Basic cable network MTV’s head of programming David Janollari has stated that his network’s goal is to reach out to twelve-to-thirty-four year olds. And what kind of content does Mr. Janollari think is appropriate for the twelve-year-olds he’s targeting? A graphic sex program, of course. In April MTV recruited Dan Savage, author of the tabloid sex column ‘Savage Love’, to lead the network’s new program Savage U. So I’ll just leave it there. Now you can imagine the content on this show.

Guest host Teresa Tomeo was, in part, quoting an article she’d read somewhere, adding her own commentary along the way. I won’t venture to guess which parts she was reading aloud and which were her comments, because that wouldn’t be fair.  But the language, whoever wrote it, says it all – “graphic sex program”, “tabloid sex column”, and that rather sarcastic “what does Mr. Janorelli think is appropriate?” It’s clearly calling on parents to get really worried about pornographic programming for preteens being broadcast all over the filthy airwaves.

It’s time for a little perspective.

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Savage Attacks

Dan Savage

Photograph by 4Salcia, taken at the University of Western Ontario’s “It Gets Better” presentation.

The media is all in a frenzy about Dan Savage’s recent comments at a journalism conference, where he was speaking about his anti-bullying initiative, The “It Gets Better” Project, and his work as a spokesperson for the LGBT community. The story, in a nutshell: Dan Savage remarked on the parts of Leviticus most Christians ignore (like prohibitions on shellfish and menstrual intercourse), he used some profanity in referencing them, and a bunch of Christians in the audience staged a protest and walked out. Now the right-leaning, anti-gay community is lamenting that Savage is totally fine with bullying, as long as it’s Christians being bullied instead of gays.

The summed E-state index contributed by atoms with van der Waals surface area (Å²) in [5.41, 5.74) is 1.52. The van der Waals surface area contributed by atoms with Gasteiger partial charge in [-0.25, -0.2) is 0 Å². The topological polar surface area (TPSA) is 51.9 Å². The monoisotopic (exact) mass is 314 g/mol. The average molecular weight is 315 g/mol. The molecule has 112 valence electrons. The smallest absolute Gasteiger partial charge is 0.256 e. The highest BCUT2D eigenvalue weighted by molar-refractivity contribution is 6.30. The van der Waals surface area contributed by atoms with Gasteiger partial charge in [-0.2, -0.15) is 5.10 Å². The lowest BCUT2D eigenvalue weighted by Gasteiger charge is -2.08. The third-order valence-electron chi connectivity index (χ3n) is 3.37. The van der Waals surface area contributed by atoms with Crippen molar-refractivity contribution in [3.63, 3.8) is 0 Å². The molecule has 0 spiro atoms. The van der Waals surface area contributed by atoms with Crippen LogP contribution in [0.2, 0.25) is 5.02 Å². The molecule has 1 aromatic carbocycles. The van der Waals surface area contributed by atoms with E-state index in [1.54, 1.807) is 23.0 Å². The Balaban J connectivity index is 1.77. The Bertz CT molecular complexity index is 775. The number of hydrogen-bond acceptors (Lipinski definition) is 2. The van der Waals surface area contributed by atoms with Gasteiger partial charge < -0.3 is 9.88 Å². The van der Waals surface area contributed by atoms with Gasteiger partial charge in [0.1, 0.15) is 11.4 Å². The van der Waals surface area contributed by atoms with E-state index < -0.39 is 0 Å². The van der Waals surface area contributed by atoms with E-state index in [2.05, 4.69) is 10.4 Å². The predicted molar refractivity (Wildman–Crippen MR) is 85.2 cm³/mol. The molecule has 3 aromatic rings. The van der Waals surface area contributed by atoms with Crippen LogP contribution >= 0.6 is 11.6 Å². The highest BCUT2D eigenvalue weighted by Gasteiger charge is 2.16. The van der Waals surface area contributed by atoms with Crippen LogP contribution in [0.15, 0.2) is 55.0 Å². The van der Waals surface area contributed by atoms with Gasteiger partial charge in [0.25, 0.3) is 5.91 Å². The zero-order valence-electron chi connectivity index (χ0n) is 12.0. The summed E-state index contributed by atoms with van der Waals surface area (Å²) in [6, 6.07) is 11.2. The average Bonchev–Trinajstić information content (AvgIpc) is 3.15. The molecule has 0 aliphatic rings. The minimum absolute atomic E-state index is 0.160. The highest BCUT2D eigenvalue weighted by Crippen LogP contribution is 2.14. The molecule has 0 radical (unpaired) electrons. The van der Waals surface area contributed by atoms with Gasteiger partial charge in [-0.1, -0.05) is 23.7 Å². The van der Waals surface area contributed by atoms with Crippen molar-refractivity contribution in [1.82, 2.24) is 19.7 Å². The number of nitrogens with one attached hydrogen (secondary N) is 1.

“It’s amazing that we go to an anti-bullying speech and one group of students is picked on in particular, with harsh, profane language,” said high-school teacher Rick Tuttle, quoted on socially conservative LifeSite News. Commenters from the same site describe Savage as irrational, aberrant, depraved, fake, mentally ill, morally degenerate, pathetic, psychopathic, and blasphemous.

Now that’s a point that I feel like I need to challenge.

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The O Word

Saul confronts Samuel about his disobedient behaviour.

Image via the Augustin Sundar blog.

The inspiration to write about this came from an article I read on Answers in Genesis, a Christian fundamentalist creationist website. The author, Don Landis, explains why Christians need to live under God’s authority and teach others to do likewise: “The New Testament writer James makes it clear that God wants more than lip service. God wants obedience.” He then tells the story of Saul, who lost his kingdom because he didn’t do as God commanded:

In the end, Samuel informs Saul that this sin will cost him his kingdom. “Because you have rejected the word of the Lord, He has also rejected you from being king.” Our actions—or non-actions—have consequences. […] Samuel turns to Saul and says that, just as Saul has torn his coat, God will tear Saul’s kingdom from him.

What a consequence! What a clear illustration for all of us! Obedience to the Word of the Lord, not just in general terms but in every detail, is very important to our God.

Obedience! Up until around the fifties and early sixties, parents surveyed said that this was one of the top five most important traits they wanted to instill in their children. It was widely believed that good parents produced an obedient child, respectful to his elders and accepting of parental authority. Upon reaching adulthood, that respect for authority would translate to obedience in the workplace for men, and obedience to a husband for women.

Ah, the good old days.